This week’s episode deals with topics like inflation, the disappearance of almost two dozen at-risk girls, and the plight of soldiers post-war, especially with a Department of Veterans Affairs that can feel indifferent. I know what you’re thinking: Wait. That doesn’t sound like Riverdale.
Don’t worry, though. There are also aliens. The show has gotten better, but it hasn’t gotten like, serious or something. Gross.
Anyway, I completely forgot that the last episode ended with the Andrews’ house on fire. In fact, I didn’t remember until someone mentioned it minutes into the episode. So, uh, I’m glad it turned out well?
Even if we don’t see the full aftermath, it has one immediate lesson for Archie: this town needs a fire department. He tries enlisting his friends, but they’re like, you want us to do what now? Like, we’re already putting our lives on hold to revitalize this town and take jobs as high school teachers at a rickety version of Riverdale High.
So he asks the town’s old fire captain for help, and he too is uninterested. The next logical choice? Youths. Specifically, the Riverdale RROTC. Sure, let’s recruit a brigade of teens to fight fires. We could call it a children’s crusade. (Wait, I’m being told that name is highly problematic.)
At the same time, Archie’s old buddy from The War, Jackson (Sommer Carbuccia), comes to town, and starts helping out with the training. They’re training at the El Royale, which Archie finds out was used as an encampment for unhoused folks. He finds that out, by the way, when one of them shows up, looking for a place to stay. That man later alerts the group to another fire, and Archie, who’s gotten so smart until now, runs alone into the building. (That is a direct violation of the first rule of firefighting, which was not, as I thought, “Uh, put out the fire?” but instead, never to go in alone.)
Anyway, Archie’s bravery so impresses the former fire chief that he decides to return. Jackson, meanwhile, will be in charge of the new fire department, which is a good thing. It gives him purpose and a place to go, especially now that his place at a veterans’ home has been unceremoniously canceled. They also get a new fire truck, courtesy of Veronica. Great God almighty, how old is that thing?
As for her, her subplot this week is a lesson in why you don’t trust the recovery of a town’s fragile economy to youths. She comes up with a plan to boost said economy by printing their own town-specific currency. It’s basically intended to be a stimulus, whereby residents earn these RiverDollars and then spend them at participating businesses. Meanwhile, Ronnie’s money provides a stake for it all.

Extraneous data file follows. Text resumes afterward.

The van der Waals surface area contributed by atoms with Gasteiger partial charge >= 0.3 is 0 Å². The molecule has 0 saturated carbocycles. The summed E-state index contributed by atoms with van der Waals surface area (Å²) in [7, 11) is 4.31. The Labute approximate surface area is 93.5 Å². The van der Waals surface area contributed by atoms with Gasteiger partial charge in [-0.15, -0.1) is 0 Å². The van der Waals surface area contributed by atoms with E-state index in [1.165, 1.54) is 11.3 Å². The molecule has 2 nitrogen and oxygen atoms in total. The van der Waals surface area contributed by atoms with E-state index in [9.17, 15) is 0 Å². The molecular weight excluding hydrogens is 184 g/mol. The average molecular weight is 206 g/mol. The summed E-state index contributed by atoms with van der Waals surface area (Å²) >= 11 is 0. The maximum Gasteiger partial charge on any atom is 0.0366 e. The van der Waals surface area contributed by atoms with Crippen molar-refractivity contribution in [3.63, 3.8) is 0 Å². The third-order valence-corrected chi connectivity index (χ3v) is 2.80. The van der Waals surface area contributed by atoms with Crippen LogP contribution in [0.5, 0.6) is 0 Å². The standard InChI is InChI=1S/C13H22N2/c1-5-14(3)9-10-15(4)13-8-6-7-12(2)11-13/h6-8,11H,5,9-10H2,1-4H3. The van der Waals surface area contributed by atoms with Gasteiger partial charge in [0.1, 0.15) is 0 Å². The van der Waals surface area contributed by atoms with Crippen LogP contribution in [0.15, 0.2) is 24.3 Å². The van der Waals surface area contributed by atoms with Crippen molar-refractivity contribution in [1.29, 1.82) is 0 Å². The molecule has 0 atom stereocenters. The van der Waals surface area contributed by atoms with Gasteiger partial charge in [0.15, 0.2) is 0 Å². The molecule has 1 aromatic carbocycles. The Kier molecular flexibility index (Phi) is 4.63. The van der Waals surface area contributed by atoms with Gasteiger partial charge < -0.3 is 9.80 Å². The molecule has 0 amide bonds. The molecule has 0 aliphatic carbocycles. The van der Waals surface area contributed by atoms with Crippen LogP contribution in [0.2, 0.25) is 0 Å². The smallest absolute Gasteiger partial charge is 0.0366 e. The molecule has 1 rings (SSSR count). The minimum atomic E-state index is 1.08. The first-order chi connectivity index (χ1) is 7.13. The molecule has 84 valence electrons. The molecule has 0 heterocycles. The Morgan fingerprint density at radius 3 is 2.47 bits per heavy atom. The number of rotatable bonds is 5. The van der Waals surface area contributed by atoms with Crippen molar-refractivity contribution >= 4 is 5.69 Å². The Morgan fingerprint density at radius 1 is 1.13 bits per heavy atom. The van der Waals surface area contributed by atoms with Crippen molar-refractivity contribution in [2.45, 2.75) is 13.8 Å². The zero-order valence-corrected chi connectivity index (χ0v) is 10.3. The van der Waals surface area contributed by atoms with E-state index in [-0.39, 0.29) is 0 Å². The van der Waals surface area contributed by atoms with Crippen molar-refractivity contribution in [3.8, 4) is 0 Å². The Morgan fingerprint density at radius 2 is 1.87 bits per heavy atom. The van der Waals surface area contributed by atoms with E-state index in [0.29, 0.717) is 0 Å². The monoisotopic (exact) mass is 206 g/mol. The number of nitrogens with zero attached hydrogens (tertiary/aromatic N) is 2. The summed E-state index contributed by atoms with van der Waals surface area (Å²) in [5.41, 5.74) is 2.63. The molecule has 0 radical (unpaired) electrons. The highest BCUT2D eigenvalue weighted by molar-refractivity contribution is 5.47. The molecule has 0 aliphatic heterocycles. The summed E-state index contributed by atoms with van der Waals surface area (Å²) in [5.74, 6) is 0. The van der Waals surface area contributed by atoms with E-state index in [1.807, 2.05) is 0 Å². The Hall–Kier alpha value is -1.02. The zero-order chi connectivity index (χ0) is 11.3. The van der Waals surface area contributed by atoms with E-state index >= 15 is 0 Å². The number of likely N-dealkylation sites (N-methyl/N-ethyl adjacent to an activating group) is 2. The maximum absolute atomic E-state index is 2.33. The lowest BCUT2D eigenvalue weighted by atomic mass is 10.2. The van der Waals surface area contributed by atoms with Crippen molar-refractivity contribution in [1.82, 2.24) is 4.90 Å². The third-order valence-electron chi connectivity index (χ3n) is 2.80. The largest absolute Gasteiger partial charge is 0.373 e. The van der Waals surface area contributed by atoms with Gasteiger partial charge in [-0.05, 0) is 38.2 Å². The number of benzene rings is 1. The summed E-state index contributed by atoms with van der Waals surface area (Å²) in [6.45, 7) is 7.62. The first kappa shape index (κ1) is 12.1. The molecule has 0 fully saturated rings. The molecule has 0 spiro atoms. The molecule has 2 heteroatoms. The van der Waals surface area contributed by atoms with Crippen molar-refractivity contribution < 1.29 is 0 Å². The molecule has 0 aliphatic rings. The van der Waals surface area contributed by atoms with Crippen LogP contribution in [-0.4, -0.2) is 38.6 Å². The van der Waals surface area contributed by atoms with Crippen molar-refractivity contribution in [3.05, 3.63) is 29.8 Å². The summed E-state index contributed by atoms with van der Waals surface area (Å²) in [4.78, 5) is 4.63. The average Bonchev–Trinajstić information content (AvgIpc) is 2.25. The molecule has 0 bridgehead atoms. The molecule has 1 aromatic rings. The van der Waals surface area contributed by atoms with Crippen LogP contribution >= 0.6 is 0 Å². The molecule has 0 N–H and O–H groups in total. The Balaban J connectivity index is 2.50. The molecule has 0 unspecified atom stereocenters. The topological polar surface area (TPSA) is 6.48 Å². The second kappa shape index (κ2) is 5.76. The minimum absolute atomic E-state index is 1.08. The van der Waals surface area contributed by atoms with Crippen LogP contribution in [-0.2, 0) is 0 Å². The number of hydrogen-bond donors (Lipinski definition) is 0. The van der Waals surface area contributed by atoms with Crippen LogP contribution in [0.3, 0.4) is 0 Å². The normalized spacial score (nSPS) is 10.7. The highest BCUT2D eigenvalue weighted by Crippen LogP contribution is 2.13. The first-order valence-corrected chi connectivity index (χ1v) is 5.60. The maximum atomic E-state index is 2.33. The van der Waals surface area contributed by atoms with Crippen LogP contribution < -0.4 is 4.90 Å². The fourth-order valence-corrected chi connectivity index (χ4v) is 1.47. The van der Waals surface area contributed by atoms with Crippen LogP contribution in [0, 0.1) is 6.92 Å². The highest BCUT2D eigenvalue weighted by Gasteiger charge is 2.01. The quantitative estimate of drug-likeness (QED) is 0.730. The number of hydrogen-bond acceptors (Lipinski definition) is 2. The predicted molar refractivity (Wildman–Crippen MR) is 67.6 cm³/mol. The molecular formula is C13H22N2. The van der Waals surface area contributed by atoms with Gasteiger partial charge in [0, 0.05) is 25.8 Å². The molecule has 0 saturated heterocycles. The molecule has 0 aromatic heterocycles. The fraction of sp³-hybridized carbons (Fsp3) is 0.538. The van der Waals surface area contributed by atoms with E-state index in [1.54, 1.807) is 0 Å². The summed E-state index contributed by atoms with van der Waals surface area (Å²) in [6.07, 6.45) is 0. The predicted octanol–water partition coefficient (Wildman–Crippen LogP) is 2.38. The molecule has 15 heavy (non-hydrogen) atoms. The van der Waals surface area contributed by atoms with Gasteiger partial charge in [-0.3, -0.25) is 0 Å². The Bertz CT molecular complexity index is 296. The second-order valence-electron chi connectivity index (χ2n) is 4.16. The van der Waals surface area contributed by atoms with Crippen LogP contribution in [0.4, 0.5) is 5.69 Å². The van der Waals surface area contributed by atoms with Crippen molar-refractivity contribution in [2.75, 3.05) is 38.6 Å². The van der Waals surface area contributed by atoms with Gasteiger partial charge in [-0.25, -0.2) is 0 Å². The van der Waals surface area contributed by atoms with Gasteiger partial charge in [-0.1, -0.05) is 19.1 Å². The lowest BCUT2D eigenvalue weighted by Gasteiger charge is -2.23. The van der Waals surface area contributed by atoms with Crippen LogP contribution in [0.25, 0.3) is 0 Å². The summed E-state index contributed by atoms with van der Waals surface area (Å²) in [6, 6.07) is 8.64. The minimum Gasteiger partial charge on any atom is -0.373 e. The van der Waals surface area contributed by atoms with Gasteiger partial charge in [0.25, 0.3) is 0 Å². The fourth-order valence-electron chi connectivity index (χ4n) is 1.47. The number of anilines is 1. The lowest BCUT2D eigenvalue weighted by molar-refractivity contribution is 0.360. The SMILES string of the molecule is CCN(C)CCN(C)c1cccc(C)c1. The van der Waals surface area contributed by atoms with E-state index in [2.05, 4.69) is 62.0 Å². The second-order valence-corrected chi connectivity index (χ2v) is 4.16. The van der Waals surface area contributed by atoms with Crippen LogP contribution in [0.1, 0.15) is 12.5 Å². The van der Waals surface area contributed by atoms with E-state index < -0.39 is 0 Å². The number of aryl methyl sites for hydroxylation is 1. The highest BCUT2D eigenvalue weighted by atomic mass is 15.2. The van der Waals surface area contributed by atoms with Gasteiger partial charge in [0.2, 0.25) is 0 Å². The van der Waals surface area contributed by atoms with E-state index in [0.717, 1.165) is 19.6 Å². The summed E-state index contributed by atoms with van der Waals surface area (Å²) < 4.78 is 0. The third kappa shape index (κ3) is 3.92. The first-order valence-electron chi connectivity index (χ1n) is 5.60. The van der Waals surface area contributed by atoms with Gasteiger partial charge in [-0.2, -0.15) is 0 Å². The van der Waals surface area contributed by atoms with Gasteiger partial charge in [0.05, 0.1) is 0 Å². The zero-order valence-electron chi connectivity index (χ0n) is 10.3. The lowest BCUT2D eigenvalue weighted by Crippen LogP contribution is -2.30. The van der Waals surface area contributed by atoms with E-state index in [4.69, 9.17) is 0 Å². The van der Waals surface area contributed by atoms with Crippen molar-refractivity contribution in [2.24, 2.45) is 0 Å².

Or at least, that’s how it would have worked had the dumb weiner kids in her class not gotten greedy and increased the number of notes in circulation. (Side note: As for Hiram threatening her with the Treasury? I can’t determine if it’s actually illegal, but her reference to another town doing it is actually accurate. I know. On Riverdale. To be specific, Tenino, Washington issued wooden currency last year.)
Meanwhile, for Betty, the most pressing issue is, of course, that body in Swedlow Swamp. Dr. Curdle, Jr., whom I’m pleased to report is still on the job–I love that weirdo–tells the Coopers that there’s no way it’s Polly. While he doesn’t have an ID, the body’s been gone too long to be Polly.
That in turn leads Betty to a full nightmare subplot, in which she eventually figures out that almost two dozen young women have gone missing in Riverdale. And they’re probably not headed off for better lives, either, because again, they’ve found bodies. As if that news isn’t bad enough–and Polly’s still missing–it gets worse for Betty. The Trash Bag Killer is back.
And while Toni and Cheryl are having a dance-off, Jughead continues in the most Riverdalian plot outside the new, new serial killer: the Mothmen/Aliens (?). Combing through old newspaper articles, he spots a familiar name. And one Pop Tate gives Jughead his recollection, complete with a groovy flashback. He wasn’t the only one we know at the diner that night, though. Nana Rose, also groovy, was there. Oh, and she claims to have a Mothman body, preserved in what else? Maple syrup. Actually, she finds it and turns it over to Jughead. Is it real? Well, we don’t know, because it disappeared, right after Jughead had his own close encounter. Aliens!
7/10 – Despite the fact that I’m still blown away that Riverdale is handling serious topics with some grace, it didn’t exactly make this a good episode. At least we have the Mothmen, though.